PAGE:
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This August, we are delighted to host the GuoGuang Opera Company from Taiwan, who return to Hong Kong with their original Peking opera production Dowager Xiao-Zhuang and Dorgon.

Since 1995, GuoGuang Opera Company has become known for innovative, contemporary productions of traditional and new Peking opera. Recent original works, including The Golden Cangue, One Hundred Years On Stage, Sunlight after Snowfall and The Painting of 18 Lohans, have won both critical acclaim and the hearts of young audiences.

Based on Qing dynasty folklore, the royal tragedy Dowager Xiao-Zhuang and Dorgon explores the depths of the human condition in a production that reflects the new aesthetics of Peking opera in Taiwan.

When Emperor Shunzhi takes over the reins, he starts to investigate the regent’s conspiracy against the state. Queen Mother Yu-er is forced into remembering the painful past...

As Manchuria and Mongolia tried to make peace through marriage, Yu-er was forced to marry the crown prince of Manchuria by her grandfather (the Chief of the Khorchin Mongols). She fell in love with Dorgon, a handsome young man and an envoy who came to Mongolia to escort the bride back to Manchuria. When Nurhaci Khan (Emperor of Manchuria) died of an illness, Huangtaiji, Dorgon’s half-brother, succeeded their father and forced Dorgon’s mother to hang herself with a bow string before taking Yu-er as his wife.

Dorgon suffered all kinds of disgrace and insults to gain the trust of Huangtaiji and was ordered to go on an expedition with the Royal Troops of the Plain and the Bordered White Banners. He soon conquered the Mongols and brought the jade seal of the Yuan Dynasty back to Huangtaiji who was then enthroned as Emperor of the Qing. However, Huangtaiji ordered Yu-er to seduce Hong Cheng-chou, the chief Ming commander, and persuaded him to surrender to the Qing. Though Yu-er felt wronged, she started to participate in politics.

When Huangtaiji died unexpectedly, Dorgon thought he could be enthroned as the emperor. But Hau-ge, the eldest son of Huangtaiji, besieged the palace court with the troops of the Plain and the Bordered Banners to fight against the troops of the two White Banners led by Dorgon. In such a critical state, Yu-er asserted herself between the two powerful forces by proposing her son, six-year-old Fu-lin, to be enthroned as the emperor. Dorgon agreed and pledged an oath of fealty to the new emperor, Shun-zhi.

Dorgon defeated the army at Shnan-hai Pass and escorted Ye-er and Shun-zhi back to the capital. He was given the honorary title of the “Emperor’s Uncle and Prince-Regent.” When Hao-ge killed himself, he became the most powerful person in the government. But he had never loved any woman but Yu-er. As Emperor Shun-zhi was put in such a dangerous position, Yu-er was forced to deal with Dorgon courteously, but they had something in common: they both wanted to take over the Ming. So they had a mutual understanding and cherished each other.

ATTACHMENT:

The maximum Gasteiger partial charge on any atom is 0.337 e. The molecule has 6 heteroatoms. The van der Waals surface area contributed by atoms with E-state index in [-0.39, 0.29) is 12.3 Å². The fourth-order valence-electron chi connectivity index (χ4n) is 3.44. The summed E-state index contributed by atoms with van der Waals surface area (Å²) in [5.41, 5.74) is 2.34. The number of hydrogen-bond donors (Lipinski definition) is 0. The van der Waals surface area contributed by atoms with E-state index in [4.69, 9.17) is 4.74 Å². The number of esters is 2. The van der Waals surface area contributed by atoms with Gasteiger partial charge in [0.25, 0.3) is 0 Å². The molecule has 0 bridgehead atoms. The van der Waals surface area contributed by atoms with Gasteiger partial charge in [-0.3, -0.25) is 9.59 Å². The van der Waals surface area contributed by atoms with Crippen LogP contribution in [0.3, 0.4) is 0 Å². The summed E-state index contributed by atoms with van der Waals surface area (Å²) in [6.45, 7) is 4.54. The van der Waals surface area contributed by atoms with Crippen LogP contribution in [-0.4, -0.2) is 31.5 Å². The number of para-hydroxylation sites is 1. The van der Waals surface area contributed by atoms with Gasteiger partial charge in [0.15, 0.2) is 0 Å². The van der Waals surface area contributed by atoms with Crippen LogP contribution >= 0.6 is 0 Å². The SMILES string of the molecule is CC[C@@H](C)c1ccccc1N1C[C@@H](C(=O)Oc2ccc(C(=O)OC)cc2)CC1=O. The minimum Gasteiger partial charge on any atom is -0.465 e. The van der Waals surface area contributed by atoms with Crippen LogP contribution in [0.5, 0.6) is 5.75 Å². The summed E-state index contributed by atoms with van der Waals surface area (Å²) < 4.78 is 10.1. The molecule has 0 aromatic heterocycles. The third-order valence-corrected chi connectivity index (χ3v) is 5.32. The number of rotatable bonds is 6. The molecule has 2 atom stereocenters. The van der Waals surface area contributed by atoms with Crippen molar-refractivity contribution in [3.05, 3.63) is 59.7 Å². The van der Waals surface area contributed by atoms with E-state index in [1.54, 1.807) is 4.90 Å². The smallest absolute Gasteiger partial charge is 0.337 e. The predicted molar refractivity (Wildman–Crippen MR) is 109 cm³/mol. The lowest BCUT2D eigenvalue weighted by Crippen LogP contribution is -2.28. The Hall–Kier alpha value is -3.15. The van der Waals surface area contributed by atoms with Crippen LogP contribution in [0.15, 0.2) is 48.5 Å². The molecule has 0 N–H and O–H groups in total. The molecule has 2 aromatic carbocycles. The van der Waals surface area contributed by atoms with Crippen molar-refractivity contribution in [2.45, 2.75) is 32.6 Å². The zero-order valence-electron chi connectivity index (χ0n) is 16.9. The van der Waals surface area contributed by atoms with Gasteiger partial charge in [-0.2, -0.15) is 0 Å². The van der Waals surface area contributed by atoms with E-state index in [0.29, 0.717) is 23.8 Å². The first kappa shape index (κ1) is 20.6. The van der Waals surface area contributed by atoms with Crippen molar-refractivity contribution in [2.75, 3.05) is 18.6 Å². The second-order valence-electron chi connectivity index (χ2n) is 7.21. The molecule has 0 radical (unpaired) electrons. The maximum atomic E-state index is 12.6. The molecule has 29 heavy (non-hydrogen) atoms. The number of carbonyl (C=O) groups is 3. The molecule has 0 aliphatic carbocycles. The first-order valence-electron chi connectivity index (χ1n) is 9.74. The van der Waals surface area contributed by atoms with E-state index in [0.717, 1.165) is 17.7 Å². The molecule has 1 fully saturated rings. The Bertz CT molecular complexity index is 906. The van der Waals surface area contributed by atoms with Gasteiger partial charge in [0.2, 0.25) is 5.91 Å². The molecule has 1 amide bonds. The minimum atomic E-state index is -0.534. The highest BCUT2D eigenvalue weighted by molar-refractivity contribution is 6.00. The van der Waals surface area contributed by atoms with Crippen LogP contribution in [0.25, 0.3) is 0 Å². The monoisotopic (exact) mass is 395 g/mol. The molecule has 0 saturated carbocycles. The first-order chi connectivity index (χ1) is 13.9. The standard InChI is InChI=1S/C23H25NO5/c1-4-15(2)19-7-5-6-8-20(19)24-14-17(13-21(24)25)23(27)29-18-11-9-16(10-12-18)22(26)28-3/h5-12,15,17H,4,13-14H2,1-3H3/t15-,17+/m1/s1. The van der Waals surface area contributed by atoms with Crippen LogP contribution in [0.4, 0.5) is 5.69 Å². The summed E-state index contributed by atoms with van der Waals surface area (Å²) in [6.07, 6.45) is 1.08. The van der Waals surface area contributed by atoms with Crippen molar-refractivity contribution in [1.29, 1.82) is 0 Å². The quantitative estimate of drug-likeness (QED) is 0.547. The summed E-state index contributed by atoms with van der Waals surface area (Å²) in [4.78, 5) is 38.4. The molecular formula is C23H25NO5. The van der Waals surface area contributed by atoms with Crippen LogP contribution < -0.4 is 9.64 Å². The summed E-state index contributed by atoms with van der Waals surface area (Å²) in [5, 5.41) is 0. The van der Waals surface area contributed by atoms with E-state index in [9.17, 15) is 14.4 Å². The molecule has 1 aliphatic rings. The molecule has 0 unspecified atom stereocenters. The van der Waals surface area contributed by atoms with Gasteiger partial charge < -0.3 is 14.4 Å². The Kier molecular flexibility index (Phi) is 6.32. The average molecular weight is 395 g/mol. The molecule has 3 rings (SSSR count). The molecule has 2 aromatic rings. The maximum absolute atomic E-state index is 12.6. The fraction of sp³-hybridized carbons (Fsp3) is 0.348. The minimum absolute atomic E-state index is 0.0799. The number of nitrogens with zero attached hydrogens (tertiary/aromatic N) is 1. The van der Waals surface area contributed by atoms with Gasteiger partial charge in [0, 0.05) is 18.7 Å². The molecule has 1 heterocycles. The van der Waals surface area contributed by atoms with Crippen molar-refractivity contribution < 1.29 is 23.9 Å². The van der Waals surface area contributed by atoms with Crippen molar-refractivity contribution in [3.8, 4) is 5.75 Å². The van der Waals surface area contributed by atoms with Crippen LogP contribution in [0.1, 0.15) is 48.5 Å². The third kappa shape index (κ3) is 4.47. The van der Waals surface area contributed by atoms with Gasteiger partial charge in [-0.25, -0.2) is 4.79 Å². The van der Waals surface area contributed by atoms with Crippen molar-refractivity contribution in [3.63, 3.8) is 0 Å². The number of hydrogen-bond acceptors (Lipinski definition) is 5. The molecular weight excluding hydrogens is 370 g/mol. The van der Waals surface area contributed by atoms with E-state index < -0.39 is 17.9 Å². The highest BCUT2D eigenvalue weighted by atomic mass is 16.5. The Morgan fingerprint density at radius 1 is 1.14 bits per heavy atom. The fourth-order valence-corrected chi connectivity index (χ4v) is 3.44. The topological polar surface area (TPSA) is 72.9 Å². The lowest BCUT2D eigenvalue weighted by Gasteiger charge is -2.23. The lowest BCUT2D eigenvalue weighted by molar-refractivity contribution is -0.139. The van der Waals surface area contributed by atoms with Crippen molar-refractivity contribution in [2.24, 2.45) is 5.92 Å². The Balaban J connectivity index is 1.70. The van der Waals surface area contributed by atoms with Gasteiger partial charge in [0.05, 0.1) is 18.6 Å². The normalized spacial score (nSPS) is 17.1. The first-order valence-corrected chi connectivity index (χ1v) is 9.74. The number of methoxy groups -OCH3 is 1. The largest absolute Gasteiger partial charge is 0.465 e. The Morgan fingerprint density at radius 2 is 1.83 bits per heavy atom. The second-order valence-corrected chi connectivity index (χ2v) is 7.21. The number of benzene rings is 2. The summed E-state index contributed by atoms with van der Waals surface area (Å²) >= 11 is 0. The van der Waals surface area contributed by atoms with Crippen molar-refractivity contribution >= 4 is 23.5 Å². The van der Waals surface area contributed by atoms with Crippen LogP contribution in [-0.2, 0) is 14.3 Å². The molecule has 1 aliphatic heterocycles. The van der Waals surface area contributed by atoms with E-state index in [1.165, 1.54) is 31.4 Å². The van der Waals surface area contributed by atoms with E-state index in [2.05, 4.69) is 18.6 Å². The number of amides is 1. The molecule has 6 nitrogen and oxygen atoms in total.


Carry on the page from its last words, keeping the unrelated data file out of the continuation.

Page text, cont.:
When Dorgon’s wife and brother died, he changed the funeral parlor into a wedding hall, intending to marry Yu-er. Hong Cheng-chou advised him to abide by feudal ethics and the rite that would forbid him to marry the Queen Mother. Dorgon realized he could not force the marriage. And soon he was given the honorary title of the “Emperor’s Father and Prince-Regent” by the Queen Mother. After some coming to terms, he believed that he was nothing but a falcon tamed by the Queen Mother to conquer the world. In agitation, he mounted his horse and rode out of the capital, but then he fell off his horse and killed himself.

To settle the score, Emperor Shun-zhi gives the order to dig up Dorgon’s corpse from his grave and have it whipped before chopping off his head. Yu-er has deep feelings of grief and remorse, but for the sake of the dynasty, she can’t intervene……

Wei Hai-min, Tang Wen-hwua, Wen Yu-hang, Wang Yao-xing, Lin Ting-yu, Li Jia-de, Huang Shi-ya
Performing with the National Chinese Orchestra Taiwan

Programme Details

30-31 August 2019 (Friday to Saturday)


Grand Theatre, Xiqu Centre

Regional languages with Chinese and English surtitles

$500, $420, $320, $250

Concession details

Ticketing Enquiries:
(852) 2200 0022,

Discount offers:

  • 10% off with Tea House Theatre ticket: Present a ticket for any Xiqu Tea House Theatre programme and receive a 10% discount on one standard ticket. Offer available at the Xiqu Centre Ticket Office only.
  • Online group booking: 20% discount for online purchases of eight or more same price standard tickets (for one performance) in one transaction.
  • Over the counter/phone group booking: 20% discount for purchases of eight or more standard tickets (any price, any performance) in one transaction at the Xiqu Centre Ticket Office or via the ticketing hotline (852) 2200 0022 only.

* Subject to availability.
*Above discount offers are not valid in conjunction with other promotion offers.


  • Friday, 30 August 2019
    Grand Theatre, Xiqu Centre
  • Saturday, 31 August 2019
    Grand Theatre, Xiqu Centre

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